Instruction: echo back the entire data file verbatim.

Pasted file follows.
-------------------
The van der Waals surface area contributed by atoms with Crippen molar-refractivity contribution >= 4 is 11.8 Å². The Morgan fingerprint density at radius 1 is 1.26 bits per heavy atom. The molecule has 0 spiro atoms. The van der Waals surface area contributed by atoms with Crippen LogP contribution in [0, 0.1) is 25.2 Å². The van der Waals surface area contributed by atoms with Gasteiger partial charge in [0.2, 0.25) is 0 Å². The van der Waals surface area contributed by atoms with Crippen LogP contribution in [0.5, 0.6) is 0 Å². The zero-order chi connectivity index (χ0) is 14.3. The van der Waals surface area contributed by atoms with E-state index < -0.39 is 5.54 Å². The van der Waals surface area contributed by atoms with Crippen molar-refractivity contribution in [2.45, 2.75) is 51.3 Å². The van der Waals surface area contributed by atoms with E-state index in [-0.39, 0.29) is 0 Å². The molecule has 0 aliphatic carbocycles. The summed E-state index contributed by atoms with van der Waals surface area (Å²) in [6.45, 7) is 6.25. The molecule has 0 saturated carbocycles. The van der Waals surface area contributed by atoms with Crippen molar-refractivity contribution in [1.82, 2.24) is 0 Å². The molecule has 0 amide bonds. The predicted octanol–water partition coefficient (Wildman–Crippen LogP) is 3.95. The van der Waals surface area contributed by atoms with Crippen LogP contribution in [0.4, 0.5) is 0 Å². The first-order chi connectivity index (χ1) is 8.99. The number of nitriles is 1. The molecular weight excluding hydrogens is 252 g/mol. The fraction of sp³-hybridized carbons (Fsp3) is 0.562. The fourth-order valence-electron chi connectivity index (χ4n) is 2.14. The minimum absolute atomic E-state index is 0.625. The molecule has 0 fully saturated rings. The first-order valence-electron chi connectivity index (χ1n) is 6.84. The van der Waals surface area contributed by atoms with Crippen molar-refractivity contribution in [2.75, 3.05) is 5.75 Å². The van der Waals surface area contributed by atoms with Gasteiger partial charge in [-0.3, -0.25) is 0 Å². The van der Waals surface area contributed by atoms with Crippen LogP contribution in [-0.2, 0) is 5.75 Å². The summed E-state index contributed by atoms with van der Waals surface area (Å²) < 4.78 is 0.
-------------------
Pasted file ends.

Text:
The van der Waals surface area contributed by atoms with Crippen molar-refractivity contribution >= 4 is 11.8 Å². The Morgan fingerprint density at radius 1 is 1.26 bits per heavy atom. The molecule has 0 spiro atoms. The van der Waals surface area contributed by atoms with Crippen LogP contribution in [0, 0.1) is 25.2 Å². The van der Waals surface area contributed by atoms with Gasteiger partial charge in [0.2, 0.25) is 0 Å². The van der Waals surface area contributed by atoms with Crippen LogP contribution in [0.5, 0.6) is 0 Å². The zero-order chi connectivity index (χ0) is 14.3. The van der Waals surface area contributed by atoms with E-state index < -0.39 is 5.54 Å². The van der Waals surface area contributed by atoms with Crippen molar-refractivity contribution in [2.45, 2.75) is 51.3 Å². The van der Waals surface area contributed by atoms with E-state index in [-0.39, 0.29) is 0 Å². The molecule has 0 aliphatic carbocycles. The summed E-state index contributed by atoms with van der Waals surface area (Å²) in [6.45, 7) is 6.25. The molecule has 0 saturated carbocycles. The van der Waals surface area contributed by atoms with Crippen molar-refractivity contribution in [1.82, 2.24) is 0 Å². The molecule has 0 amide bonds. The predicted octanol–water partition coefficient (Wildman–Crippen LogP) is 3.95. The van der Waals surface area contributed by atoms with Crippen LogP contribution in [0.4, 0.5) is 0 Å². The first-order chi connectivity index (χ1) is 8.99. The number of nitriles is 1. The molecular weight excluding hydrogens is 252 g/mol. The fraction of sp³-hybridized carbons (Fsp3) is 0.562. The fourth-order valence-electron chi connectivity index (χ4n) is 2.14. The minimum absolute atomic E-state index is 0.625. The molecule has 0 fully saturated rings. The first-order valence-electron chi connectivity index (χ1n) is 6.84. The van der Waals surface area contributed by atoms with Crippen molar-refractivity contribution in [2.75, 3.05) is 5.75 Å². The van der Waals surface area contributed by atoms with Gasteiger partial charge in [-0.3, -0.25) is 0 Å². The van der Waals surface area contributed by atoms with Crippen LogP contribution in [-0.2, 0) is 5.75 Å². The summed E-state index contributed by atoms with van der Waals surface area (Å²) < 4.78 is 0.